How Do I Prove That I Am Really Disabled for Workplace Accommodations?

Art: Robin Mead

What is Disabled? 

You do not need to be approved by Social Security to be considered disabled and offered protections under the ADA. The Americans with Disability Act defines disabled as:

“A person who has a physical or mental impairment that substantially limits one or more major life activities, a person who has a history or record of such an impairment, or a person who is perceived by others as having such an impairment.”

If you have ME or “Chronic Fatigue Syndrome, this article has a good explanation of how ME/CFS and Fibromyalgia qualify for the ADA.

How Do I Prove to My Employer That I Am Disabled? 

Ideally, both your letter and your doctor’s letter will state that you are disabled according to the ADA definition of disability.

As long as your doctor writes that you are disabled under the ADA, you have the right to protections under the ADA and the right to request reasonable accommodations. You do not need to provide any further proof.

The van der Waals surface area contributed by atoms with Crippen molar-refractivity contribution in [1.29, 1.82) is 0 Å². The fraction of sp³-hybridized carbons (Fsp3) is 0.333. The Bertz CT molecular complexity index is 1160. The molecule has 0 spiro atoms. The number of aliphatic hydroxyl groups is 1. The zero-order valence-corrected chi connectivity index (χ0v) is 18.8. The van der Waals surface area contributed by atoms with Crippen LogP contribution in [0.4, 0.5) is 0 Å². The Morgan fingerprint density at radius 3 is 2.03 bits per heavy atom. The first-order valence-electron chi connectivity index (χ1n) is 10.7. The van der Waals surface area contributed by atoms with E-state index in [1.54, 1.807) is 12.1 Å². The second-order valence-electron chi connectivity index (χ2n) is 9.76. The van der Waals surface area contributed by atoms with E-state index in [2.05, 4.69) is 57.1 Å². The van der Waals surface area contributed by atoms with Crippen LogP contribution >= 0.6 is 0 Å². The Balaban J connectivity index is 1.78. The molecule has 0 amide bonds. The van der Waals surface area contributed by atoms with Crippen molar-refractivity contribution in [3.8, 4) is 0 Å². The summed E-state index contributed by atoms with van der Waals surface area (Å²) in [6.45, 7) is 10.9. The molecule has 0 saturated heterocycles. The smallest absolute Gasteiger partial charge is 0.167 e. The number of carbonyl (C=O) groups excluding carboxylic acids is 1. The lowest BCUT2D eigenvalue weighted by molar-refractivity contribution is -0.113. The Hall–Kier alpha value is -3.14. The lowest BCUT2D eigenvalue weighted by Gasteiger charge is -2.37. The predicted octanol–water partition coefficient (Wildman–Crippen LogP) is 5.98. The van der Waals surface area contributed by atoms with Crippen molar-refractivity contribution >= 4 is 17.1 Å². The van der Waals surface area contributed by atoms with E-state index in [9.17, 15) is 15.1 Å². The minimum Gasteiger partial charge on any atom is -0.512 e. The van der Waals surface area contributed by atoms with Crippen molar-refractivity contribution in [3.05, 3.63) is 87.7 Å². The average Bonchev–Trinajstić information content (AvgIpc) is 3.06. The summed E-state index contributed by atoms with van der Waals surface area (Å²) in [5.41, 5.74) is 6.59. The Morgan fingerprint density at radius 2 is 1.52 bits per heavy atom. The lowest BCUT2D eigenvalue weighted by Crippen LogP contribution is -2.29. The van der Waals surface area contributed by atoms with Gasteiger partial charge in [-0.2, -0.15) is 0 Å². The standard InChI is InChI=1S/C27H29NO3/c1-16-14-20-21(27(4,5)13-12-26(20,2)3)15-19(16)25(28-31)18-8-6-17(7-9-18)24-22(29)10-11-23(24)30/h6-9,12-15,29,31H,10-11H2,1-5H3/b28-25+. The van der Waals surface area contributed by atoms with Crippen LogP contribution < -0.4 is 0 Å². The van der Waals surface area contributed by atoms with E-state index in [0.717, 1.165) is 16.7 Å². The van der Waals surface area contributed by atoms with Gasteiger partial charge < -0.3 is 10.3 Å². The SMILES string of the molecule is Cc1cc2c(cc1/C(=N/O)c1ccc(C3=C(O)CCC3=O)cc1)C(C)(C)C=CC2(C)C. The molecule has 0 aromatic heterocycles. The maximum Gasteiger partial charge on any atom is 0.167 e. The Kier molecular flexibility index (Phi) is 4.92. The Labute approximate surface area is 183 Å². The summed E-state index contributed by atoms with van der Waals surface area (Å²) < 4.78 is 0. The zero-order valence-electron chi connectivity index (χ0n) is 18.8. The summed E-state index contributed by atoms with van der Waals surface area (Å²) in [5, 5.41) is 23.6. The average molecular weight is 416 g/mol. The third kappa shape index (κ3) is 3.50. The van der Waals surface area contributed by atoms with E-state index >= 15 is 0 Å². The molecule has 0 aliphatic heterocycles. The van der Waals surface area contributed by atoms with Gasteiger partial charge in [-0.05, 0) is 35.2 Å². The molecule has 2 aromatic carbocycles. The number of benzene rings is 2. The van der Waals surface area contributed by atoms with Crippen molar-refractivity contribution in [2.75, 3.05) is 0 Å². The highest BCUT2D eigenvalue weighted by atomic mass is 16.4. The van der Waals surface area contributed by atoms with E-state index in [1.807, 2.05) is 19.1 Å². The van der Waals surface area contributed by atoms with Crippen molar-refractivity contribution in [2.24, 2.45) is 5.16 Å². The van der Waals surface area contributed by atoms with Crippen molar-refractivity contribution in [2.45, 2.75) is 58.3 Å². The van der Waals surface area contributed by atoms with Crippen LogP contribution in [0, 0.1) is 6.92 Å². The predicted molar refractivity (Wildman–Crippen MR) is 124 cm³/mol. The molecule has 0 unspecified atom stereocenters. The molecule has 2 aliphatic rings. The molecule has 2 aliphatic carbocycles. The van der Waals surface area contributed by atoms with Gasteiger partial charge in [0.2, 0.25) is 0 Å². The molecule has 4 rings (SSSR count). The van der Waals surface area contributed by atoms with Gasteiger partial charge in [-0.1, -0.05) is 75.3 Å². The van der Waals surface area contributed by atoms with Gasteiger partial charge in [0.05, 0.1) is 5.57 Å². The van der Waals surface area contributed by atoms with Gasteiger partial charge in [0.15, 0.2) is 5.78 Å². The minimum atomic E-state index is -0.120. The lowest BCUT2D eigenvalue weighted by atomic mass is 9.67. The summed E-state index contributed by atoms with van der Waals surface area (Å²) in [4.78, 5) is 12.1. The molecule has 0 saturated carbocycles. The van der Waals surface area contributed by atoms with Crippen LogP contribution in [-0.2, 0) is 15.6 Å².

How Do I Prove To My Employer That My Illness is Real and Legitimate? 

Many of our readers with ME, CFS, MCS, Fibromyalgia, or other invisible illnesses feel that they want to convince their employer that they are really sick, or that their illness is real.

Some people try to convince their employer that they are “really sick” by sharing personal medical history or submitting research and articles about their illness. You do not need to do this and, in many cases, you do not want to do this.

Human Resources and office management staff are not doctors. They are not qualified to make medical decisions. It is not their job to judge your illness, determine if you are really disabled, or decide if your condition is legitimate. Their job is to follow employment law and process your request in accordance with the ADA.

What Can My Employer Ask? 

If you are asked questions about your illness that you feel are not necessary for your accommodation, you can reply by requesting that these questions be submitted to you in writing.

There are some questions and some types of medical information an employer can legally request: Requests for Medical Information by an Employer